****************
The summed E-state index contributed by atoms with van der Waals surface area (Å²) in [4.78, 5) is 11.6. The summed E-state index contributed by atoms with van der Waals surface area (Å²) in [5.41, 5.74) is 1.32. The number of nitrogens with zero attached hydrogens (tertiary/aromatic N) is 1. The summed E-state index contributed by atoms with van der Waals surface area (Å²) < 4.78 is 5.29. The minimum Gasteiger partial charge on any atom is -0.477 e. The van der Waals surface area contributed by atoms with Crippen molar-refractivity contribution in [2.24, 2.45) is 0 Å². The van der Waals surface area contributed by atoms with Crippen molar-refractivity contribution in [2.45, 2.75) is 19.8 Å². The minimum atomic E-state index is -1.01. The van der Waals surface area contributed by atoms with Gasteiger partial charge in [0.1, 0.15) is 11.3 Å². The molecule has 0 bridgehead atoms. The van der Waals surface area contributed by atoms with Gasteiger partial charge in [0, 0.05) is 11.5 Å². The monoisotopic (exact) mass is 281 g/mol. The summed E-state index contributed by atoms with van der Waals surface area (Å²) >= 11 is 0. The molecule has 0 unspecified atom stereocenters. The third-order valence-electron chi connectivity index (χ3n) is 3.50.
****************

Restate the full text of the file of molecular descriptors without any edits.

The summed E-state index contributed by atoms with van der Waals surface area (Å²) in [4.78, 5) is 11.6. The summed E-state index contributed by atoms with van der Waals surface area (Å²) in [5.41, 5.74) is 1.32. The number of nitrogens with zero attached hydrogens (tertiary/aromatic N) is 1. The summed E-state index contributed by atoms with van der Waals surface area (Å²) < 4.78 is 5.29. The minimum Gasteiger partial charge on any atom is -0.477 e. The van der Waals surface area contributed by atoms with Crippen molar-refractivity contribution in [2.24, 2.45) is 0 Å². The van der Waals surface area contributed by atoms with Crippen molar-refractivity contribution in [2.45, 2.75) is 19.8 Å². The minimum atomic E-state index is -1.01. The van der Waals surface area contributed by atoms with Gasteiger partial charge in [0.1, 0.15) is 11.3 Å². The molecule has 0 bridgehead atoms. The van der Waals surface area contributed by atoms with Gasteiger partial charge in [0, 0.05) is 11.5 Å². The monoisotopic (exact) mass is 281 g/mol. The summed E-state index contributed by atoms with van der Waals surface area (Å²) >= 11 is 0. The molecule has 0 unspecified atom stereocenters. The third-order valence-electron chi connectivity index (χ3n) is 3.50.